but then, he told me lou was ill. and gave me his address.

i wrote to mr. crouch, told him once again just how very much he meant. and, by the way, i wrote, get a load of these really funny cream puff stories, collected by my north shore manchild.

(my favorite is the one about the kid at lunch eating what my then-fourth grader–newly moved to the leafy shore from the city–thought was fried chicken. my boy, naive to north shore menus, asked if he could have a bite of chicken. the kid across the lunch table looked up, and said, without a note of irony, “it’s not fried chicken, it’s breaded pheasant.”)

in yesterday’s mail, came mr. crouch’s reply. same old handsome cursive, letters big and bold and full of sweep, just like mr. crouch. but then, at the very end, came the sentence i’ll not forget:

“i shall treasure this letter the rest of my life–which may not be too long.”

he signed it, “with love, lou.”

now, for a girl who never got a chance to tell her other writing coach–her papa–how very much he taught her, how she lived to see the light bulb blink on back there behind his eyes, these words are achingly sweet.

it’s not every day you get the chance–before it’s too late–to tell someone who matters how very much they do.

and it’s not every day that someone tells you back, that you spoke the words in the nick of time.

when my papa died before i could make it through the blizzard to his bedside, i made a promise deep inside: i would not let another soul i loved leave me before i’d said what needed to be said.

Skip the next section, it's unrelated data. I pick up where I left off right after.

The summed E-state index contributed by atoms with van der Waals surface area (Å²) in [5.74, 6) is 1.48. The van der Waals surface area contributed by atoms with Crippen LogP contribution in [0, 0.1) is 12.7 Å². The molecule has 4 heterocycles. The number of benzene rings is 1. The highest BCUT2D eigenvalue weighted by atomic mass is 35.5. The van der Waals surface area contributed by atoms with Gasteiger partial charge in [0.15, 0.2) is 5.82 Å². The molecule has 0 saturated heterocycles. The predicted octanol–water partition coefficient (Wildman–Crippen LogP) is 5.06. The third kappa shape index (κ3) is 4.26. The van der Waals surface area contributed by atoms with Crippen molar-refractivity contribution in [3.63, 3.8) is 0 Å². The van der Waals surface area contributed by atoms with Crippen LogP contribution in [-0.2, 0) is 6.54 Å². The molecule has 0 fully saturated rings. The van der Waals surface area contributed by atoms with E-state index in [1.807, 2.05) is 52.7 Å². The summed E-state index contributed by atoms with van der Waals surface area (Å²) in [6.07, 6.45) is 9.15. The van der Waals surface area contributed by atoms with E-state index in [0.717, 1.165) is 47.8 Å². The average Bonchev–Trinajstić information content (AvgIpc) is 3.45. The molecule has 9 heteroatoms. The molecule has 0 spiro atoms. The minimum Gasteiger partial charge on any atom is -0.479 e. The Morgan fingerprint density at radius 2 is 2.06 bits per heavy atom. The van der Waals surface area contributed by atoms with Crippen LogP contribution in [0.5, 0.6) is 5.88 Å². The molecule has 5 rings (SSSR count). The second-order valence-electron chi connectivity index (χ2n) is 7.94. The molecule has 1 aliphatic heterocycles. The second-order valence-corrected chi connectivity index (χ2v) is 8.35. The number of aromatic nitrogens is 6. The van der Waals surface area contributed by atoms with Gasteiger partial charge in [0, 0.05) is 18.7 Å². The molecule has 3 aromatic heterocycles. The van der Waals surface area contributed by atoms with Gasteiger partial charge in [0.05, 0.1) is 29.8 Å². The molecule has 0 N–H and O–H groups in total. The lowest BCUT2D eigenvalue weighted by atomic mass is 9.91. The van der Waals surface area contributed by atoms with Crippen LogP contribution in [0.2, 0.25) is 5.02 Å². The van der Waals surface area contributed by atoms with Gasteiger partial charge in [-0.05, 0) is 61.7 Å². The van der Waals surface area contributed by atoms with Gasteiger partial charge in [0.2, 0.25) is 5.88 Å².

i told mr. crouch.

and mr. crouch had time to write me back. his is the letter that i will treasure till the very end of time.

and dear lou, too. i will forever treasure you.

with love, one ordinary cream puff

do you have a mr. crouch? a teacher from long ago who stirred you to great things, who propelled you outside the boundaries of your ordinary self? do you have someone in your life who slipped away before you got to tell him or her just how much they mattered? is there someone still who needs to know?

p.s. the collected works of eudora welty are up there on mr. crouch’s letter, because i was told the one thing mr. crouch distinctly remembered about me was that i was the only one in the class who found the story, “why i live at the p.o.” hysterically funny. well, fact is, i had no recollection of a.) the story, b.) reading it, or c.) finding it so very funny. so i pulled it out and re-read it. it is funny. the one who told me the story said it was at that moment, back in junior english, that mr. crouch knew i was destined to be a writer. hmm. glad i found it funny. or else all of this i’d be lacking.

p.s.s. we gots us a snow day here. oh, lordy, there’s at least a foot of puffy white stuff out my window, and far as i can see. i tapped the dozing manchild on the shoulder to give him the very good news, that school was canceled, and oh i wish i’d had a picture of the smile that crossed his face. happy snow day if you got one too. any one for pancakes, the long slow snowy way?